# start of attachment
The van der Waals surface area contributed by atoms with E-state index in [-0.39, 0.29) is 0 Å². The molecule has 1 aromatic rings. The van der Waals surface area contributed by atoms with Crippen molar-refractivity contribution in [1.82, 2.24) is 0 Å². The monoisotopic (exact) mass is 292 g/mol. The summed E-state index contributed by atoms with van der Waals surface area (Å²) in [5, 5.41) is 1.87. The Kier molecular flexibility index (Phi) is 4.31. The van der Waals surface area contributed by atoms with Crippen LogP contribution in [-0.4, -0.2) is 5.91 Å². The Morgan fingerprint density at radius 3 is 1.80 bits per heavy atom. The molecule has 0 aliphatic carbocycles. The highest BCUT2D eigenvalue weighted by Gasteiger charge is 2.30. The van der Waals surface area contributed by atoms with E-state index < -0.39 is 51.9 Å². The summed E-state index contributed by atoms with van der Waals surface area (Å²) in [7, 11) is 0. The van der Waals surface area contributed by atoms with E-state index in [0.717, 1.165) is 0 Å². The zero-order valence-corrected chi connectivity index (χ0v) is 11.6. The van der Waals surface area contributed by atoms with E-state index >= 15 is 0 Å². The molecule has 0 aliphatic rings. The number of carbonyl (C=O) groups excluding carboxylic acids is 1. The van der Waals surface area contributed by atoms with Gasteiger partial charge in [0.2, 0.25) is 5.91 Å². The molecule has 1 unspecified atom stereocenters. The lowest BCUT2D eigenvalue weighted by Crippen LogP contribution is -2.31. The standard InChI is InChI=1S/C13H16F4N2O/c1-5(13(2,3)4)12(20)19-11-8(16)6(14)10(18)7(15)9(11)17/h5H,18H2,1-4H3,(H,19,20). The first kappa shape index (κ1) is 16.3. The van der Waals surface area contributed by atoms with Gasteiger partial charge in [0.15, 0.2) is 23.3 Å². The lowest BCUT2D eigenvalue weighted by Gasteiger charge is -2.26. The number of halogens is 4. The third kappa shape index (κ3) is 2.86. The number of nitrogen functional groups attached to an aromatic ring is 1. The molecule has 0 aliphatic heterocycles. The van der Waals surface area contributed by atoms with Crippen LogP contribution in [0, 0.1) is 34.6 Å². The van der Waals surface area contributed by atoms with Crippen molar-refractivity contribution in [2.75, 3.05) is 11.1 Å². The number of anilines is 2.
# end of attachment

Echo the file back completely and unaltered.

The van der Waals surface area contributed by atoms with E-state index in [-0.39, 0.29) is 0 Å². The molecule has 1 aromatic rings. The van der Waals surface area contributed by atoms with Crippen molar-refractivity contribution in [1.82, 2.24) is 0 Å². The monoisotopic (exact) mass is 292 g/mol. The summed E-state index contributed by atoms with van der Waals surface area (Å²) in [5, 5.41) is 1.87. The Kier molecular flexibility index (Phi) is 4.31. The van der Waals surface area contributed by atoms with Crippen LogP contribution in [-0.4, -0.2) is 5.91 Å². The Morgan fingerprint density at radius 3 is 1.80 bits per heavy atom. The molecule has 0 aliphatic carbocycles. The highest BCUT2D eigenvalue weighted by Gasteiger charge is 2.30. The van der Waals surface area contributed by atoms with E-state index < -0.39 is 51.9 Å². The summed E-state index contributed by atoms with van der Waals surface area (Å²) in [7, 11) is 0. The van der Waals surface area contributed by atoms with E-state index in [0.717, 1.165) is 0 Å². The zero-order valence-corrected chi connectivity index (χ0v) is 11.6. The van der Waals surface area contributed by atoms with E-state index >= 15 is 0 Å². The molecule has 0 aliphatic rings. The number of carbonyl (C=O) groups excluding carboxylic acids is 1. The van der Waals surface area contributed by atoms with Gasteiger partial charge in [0.2, 0.25) is 5.91 Å². The molecule has 1 unspecified atom stereocenters. The lowest BCUT2D eigenvalue weighted by Crippen LogP contribution is -2.31. The standard InChI is InChI=1S/C13H16F4N2O/c1-5(13(2,3)4)12(20)19-11-8(16)6(14)10(18)7(15)9(11)17/h5H,18H2,1-4H3,(H,19,20). The first kappa shape index (κ1) is 16.3. The van der Waals surface area contributed by atoms with Gasteiger partial charge in [0.15, 0.2) is 23.3 Å². The lowest BCUT2D eigenvalue weighted by Gasteiger charge is -2.26. The number of halogens is 4. The third kappa shape index (κ3) is 2.86. The number of nitrogen functional groups attached to an aromatic ring is 1. The molecule has 0 aliphatic heterocycles. The van der Waals surface area contributed by atoms with Crippen LogP contribution in [0, 0.1) is 34.6 Å². The van der Waals surface area contributed by atoms with Crippen molar-refractivity contribution in [2.75, 3.05) is 11.1 Å². The number of anilines is 2.